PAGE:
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I How do I normalise my data to a maximum of 100?

  1. May 7, 2017 #1
    I have this set of data (in the attached image) and I'm trying to normalize the counts at each angle to a maximum of 100. I'm not sure how to do it though. Any tips would be much appreciated.

    I have the mean and std dev for each count at each angle. I don't really know what to do from here though...
     

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  3. May 7, 2017 #2

    BvU

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    You should have a very good reason to divide all observations by 1451 (which does what you say you want to do). Such an action mixes up all 33 observations with one single result (that has an error of itself and on top of that appears to deviate from the pattern -- an outlier candidate !).

    upload_2017-5-7_11-13-43.png

    Could you tell us a little more ?
     
  4. May 7, 2017 #3
    The data represents the number of counts at each angle. So at 175 degrees we measured counts of 1314, 1368, and 1420.

    I've taken the mean of the counts and then plotted the angle vs. mean counts. I want to normalize this to a maximum of 100 though
     

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  5. May 7, 2017 #4

    BvU

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    Aha, there's a bit more data and what you are trying to do is fit a peak in some spectrum ?
    Could you explain why you need the 100 maximum ?
    More questions: how accurate is your angle determination ?

    By averaging you effectively add up the individual measurements. Left figure is average with error bars from (only) three measurements. Right figure is sum with error bars from Poisson statistics (##\sigma=\sqrt(N)##).
    upload_2017-5-7_11-45-34.png upload_2017-5-7_11-45-57.png

    The red error bars are not very meaningful: the relative error in a standard deviation from N=3 is huge (theoretically ##1/\sqrt{N-1\ }## but that is for N >> 1).
    The blue error bars are simply ##\sqrt N## where now N is the number of counts, so all are 64. A linear relationship easily catches 10 out of 11 measurements -- but that was before you showed a wider range of angles. So: forget the linear trend line (you 'wrong-footed' us by only showing a small part of the data :wink:).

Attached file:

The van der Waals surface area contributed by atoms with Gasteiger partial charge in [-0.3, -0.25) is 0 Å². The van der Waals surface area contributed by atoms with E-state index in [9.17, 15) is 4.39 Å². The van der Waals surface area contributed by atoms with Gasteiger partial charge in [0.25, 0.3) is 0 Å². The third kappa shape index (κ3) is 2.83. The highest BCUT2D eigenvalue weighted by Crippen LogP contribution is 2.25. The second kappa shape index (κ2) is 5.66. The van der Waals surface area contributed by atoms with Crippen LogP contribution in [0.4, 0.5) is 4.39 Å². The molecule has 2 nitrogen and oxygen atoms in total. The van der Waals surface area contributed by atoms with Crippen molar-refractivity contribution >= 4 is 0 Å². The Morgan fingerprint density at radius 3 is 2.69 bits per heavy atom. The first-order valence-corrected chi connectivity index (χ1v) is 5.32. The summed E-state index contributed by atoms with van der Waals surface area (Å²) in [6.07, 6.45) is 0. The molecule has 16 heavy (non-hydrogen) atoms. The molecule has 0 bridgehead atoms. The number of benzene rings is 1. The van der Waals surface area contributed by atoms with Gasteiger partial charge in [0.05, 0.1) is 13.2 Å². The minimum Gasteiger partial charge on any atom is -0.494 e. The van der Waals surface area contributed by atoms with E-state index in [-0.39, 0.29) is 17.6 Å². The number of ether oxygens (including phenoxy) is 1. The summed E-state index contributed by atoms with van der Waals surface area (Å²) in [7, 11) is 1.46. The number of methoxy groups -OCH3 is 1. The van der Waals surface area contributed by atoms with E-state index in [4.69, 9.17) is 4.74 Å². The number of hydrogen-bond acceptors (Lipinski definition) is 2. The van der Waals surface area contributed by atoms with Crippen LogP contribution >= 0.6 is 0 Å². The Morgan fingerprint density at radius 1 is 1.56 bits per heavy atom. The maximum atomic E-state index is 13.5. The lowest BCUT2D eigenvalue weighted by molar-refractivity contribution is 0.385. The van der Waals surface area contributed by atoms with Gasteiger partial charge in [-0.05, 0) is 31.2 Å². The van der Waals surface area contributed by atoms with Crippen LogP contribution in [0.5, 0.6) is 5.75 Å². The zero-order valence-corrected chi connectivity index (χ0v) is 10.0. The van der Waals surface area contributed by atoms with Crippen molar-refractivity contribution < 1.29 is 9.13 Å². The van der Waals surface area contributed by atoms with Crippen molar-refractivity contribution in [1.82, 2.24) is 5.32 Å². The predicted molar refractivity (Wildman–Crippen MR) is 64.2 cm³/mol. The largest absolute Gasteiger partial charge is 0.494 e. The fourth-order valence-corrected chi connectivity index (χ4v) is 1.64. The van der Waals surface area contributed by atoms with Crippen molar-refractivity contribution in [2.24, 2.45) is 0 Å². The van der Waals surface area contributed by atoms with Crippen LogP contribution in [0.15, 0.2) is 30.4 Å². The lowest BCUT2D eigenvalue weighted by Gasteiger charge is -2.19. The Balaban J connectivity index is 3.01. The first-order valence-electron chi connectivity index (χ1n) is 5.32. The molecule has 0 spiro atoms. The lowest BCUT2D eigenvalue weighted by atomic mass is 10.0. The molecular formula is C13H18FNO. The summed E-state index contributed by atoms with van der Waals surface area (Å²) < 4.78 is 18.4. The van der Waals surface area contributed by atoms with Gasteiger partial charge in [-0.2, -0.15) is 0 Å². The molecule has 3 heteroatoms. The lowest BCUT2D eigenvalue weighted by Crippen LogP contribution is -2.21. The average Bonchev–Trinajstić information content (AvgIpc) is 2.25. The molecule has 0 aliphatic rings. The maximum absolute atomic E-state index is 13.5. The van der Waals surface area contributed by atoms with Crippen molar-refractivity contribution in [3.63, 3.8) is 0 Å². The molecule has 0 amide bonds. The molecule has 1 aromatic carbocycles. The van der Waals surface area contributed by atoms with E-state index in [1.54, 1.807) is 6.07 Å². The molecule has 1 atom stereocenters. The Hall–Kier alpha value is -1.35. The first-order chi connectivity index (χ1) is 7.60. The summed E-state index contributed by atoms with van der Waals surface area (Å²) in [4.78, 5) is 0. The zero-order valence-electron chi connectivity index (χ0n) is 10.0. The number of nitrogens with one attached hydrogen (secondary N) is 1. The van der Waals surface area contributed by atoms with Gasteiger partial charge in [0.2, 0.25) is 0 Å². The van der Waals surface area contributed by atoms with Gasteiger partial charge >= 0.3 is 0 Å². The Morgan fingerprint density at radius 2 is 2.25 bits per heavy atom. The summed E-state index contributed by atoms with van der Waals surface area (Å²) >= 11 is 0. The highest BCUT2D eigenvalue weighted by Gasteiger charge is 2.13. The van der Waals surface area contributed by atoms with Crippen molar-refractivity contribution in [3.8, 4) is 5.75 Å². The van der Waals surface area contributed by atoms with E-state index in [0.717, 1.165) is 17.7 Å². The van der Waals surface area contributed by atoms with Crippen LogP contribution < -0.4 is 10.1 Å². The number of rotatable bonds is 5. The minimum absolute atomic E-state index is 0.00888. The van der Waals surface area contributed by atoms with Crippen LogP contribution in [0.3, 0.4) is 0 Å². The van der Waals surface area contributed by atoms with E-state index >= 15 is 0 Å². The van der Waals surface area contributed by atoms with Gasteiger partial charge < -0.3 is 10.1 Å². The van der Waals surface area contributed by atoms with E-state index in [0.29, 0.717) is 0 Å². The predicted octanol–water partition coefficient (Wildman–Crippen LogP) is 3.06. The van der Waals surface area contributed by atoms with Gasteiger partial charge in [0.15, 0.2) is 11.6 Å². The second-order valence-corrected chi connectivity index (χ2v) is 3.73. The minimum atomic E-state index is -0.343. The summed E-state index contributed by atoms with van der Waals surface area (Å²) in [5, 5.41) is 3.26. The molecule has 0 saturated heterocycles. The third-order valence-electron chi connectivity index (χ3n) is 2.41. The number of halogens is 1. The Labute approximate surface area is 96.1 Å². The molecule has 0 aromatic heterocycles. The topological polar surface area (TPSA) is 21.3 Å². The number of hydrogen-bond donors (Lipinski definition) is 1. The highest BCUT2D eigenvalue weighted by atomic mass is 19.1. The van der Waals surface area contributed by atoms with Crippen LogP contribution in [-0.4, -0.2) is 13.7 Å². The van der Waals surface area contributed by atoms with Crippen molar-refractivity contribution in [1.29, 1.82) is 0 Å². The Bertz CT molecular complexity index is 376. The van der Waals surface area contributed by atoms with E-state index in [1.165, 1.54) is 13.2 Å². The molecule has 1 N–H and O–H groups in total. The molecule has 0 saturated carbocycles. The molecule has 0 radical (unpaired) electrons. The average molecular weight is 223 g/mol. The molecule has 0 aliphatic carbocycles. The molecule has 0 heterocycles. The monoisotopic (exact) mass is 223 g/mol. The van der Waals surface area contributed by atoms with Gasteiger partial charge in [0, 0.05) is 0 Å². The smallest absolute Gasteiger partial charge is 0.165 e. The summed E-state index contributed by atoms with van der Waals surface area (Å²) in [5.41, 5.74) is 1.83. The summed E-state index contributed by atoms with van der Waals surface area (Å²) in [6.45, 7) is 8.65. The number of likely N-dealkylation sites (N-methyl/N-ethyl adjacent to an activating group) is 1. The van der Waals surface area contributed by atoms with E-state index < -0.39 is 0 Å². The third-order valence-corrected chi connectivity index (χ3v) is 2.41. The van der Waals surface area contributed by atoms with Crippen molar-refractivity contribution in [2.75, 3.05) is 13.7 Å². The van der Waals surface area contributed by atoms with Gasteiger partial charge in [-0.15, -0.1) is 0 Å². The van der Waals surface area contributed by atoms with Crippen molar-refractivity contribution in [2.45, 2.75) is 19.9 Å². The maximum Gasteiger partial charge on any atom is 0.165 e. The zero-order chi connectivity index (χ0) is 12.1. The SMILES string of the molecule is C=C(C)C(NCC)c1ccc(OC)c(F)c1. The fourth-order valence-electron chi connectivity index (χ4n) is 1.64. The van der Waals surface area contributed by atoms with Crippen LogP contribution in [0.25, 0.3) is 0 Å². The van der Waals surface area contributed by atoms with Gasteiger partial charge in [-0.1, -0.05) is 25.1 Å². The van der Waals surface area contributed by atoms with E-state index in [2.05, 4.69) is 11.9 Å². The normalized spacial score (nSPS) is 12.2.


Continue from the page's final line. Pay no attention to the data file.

Now a core question: do you have a 'model' line shape ? A theoretical expectation like a gaussian or a lorentzian ?
     

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  6. May 7, 2017 #5
    Sorry, I didn't realize I'd cropped my image of the data incorrectly. I've attached the rest of it to the image below. The data fits a gaussian curve.

    One of my count rates was for 10 seconds. The other was measured in counts per second. If I can normalise both to a maximum of 100 i can compare and contrast both results.
     

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  7. May 7, 2017 #6

    BvU

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    Don't forget the background .... So you have four parameters to adjust: ##\bar x, \ \sigma,\ ## N and C (peak height and background).
    Counts1, 2 and 3 seem to be alike; are they the 10 second period counts ? Counts per second was measured how, precisely (if also over 10 seconds, no problem :smile:)
     
  8. May 7, 2017 #7
    Yes, counts 1,2, and 3 were all the 10 second period counts.

    The counts per second data is not present. I was just hoping to normalize the data I have and then do it with the other data.
     
  9. May 7, 2017 #8

    BvU

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    Don't understand. Counts per second should be counts per 10 seconds divided by 10, so doesn't that make them comparable?

    Otherwise, you are simply left with an extra unknown parameter: some normalization ratio
     
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